For over a decade, researchers and students in UNC Charlotte’s Center for Metamaterials have studied and created materials that can bend, absorb, transmit, and otherwise manipulate light and sound waves that pass through them.
“The capabilities of these engineered materials are enormous,” said Ish Aggarwal, center director. “These materials can suppress or amplify light and sound waves. Once developed, these materials could even hide an aircraft in the sky just as you would see in science fiction movies.”
Generally speaking, metamaterials are specially engineered materials with properties that differ substantially from those found in nature.
In recognition of innovative collaboration with industry and government partners in metamaterials research, the UNC Charlotte center has joined a select handful of Industry/University Collaborative Research Centers (I/UCRCs) nationwide to earn a third phase of National Science Foundation (NSF) funding. The NSF support for administering the center is expected to total $250,000 over the next five years.
Researchers, students, and industry and government collaborators in the UNC Charlotte center focus primarily on sensing, imaging, antennas and energy harvesting. Plans call for new research in medical and acoustic metamaterials.
The research considers a broad range of commercially relevant applications that can help address problems in renewable energy, transportation, avionics, consumer electronics, homeland security and defense, health, and medical technology, communications, and other areas. Several specific applications developed in the UNC Charlotte center have transitioned to industry.
While considering the practical applications, the UNC Charlotte center also addresses foundational scientific questions related to the physical processes that occur when electromagnetic or mechanical waves interact with subwavelength-sized structures. A fundamental limitation of most metamaterials is that they are inherently narrowband, functional over a small range of frequencies. The challenge is to engineer material properties that are broadband, tunable, and able to be manufactured in a cost-effective way.
“The beauty of our program is that it takes advantage of the ingenuity and innovativeness of academia, combined with the engineering, fabrication, and implementation of industry,” Aggarwal said. Students and faculty at the University suggest the projects, and the collaborating industry and government partners select projects and fund the work.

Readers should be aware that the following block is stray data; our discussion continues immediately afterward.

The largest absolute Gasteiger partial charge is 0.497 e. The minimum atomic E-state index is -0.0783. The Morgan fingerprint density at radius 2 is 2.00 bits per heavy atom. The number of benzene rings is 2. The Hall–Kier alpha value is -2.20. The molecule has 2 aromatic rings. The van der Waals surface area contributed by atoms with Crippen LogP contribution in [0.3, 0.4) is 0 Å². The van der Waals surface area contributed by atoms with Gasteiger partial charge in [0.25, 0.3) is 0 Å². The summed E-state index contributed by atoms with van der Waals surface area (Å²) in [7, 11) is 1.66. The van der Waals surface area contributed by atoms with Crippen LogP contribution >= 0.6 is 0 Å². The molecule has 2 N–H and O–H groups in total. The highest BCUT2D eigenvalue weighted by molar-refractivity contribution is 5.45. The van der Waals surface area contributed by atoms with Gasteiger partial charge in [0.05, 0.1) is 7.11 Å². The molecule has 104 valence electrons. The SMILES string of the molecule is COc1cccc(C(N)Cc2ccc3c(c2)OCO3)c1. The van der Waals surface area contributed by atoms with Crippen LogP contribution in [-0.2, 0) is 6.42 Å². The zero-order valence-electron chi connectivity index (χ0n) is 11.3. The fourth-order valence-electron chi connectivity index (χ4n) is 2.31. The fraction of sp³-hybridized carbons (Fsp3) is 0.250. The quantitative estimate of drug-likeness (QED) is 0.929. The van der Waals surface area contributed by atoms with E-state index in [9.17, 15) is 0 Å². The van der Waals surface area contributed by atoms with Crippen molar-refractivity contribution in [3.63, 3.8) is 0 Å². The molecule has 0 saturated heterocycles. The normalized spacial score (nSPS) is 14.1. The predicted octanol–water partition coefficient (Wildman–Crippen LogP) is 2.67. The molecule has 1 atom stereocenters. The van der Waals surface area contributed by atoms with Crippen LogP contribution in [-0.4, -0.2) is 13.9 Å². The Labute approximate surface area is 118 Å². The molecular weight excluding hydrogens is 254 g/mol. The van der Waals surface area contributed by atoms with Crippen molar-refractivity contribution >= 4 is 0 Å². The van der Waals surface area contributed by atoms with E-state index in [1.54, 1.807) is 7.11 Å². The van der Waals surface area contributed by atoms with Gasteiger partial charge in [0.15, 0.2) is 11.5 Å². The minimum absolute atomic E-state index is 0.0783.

The center receives strong support from industry and government partners through membership fees. The partners’ financial support typically goes toward student stipends and tuition, offering a valuable resource for the Optical Science and Engineering interdisciplinary doctoral program.
One of the doctoral students, Paige Stinson, who is currently an intern with center industry partner UC Conec with support from the National Science Foundation, has gained expertise and relationships through the center.
“The center has provided me with the resources I need to accomplish the fundamental research goals of my Ph.D. while allowing the creative flexibility to simultaneously explore my interests and present new ideas,” Stinson said. “The cleanroom facilities which we have access to in the center are the foundation of my current research, particularly our Nanoscribe. Perhaps even more impactful, the center has allowed me to have a direct relationship with not only fellow researchers in the center but also with industry leading companies and government research labs.” A Nanoscribe is a 3D printer for objects with dimensions of one billionth of a meter.
Graduate and undergraduate students conduct research with guidance from faculty and center members. Students, many of whom come from under-represented groups in science and engineering, are prepared as highly skilled scientists and engineers. One of the biggest advantages for the partners is the ability to assess and hire students working with the center.
Another doctoral student, Micheal McLamb, has learned to focus his research to address real-world problems through direct interaction with center partners.
“These collaborators follow your work through the years and know your name,” McLamb said. “Student involvement with the Center enhances the desirability and chances of employers hiring a student pending graduation. Currently, I conduct research on reflective and absorbing metamaterials. I am collaborating with several scientists from Air Force Research Labs (AFRL) on a couple of projects involving these materials. This collaboration has also led to a paid internship with AFRL funded by the National Science Foundation.”
For these students and others, the collaborative research has led to co-authored publications, including in the journals Optics Letters, Thin Solid Films and Plasmonics.
“It is largely because of the hard work of our faculty directing this center, both now and in the past, and because of our relationships with our partners, that we have been able to achieve this milestone with the continued NSF support,” said Glenn Boreman, chair of the Department of Physics and Optical Science. “We have a very talented set of faculty participants from the College of Liberal Arts & Sciences and the Lee College of Engineering in particular.”
Leadership in the center in addition to Aggarwal includes co-director Tino Hofmann and founding director Michael Fiddy, all faculty in the Department of Physics and Optical Science in the College of Liberal Arts & Sciences. Also partnering with UNC Charlotte is Clarkson University as an affiliated site.
Words and Photos: Lynn Roberson | Graphics: Ashley Plyler | Top Image: Doctoral students Paige Stinson (seated) and Micheal McLamb conduct research in the cleanroom.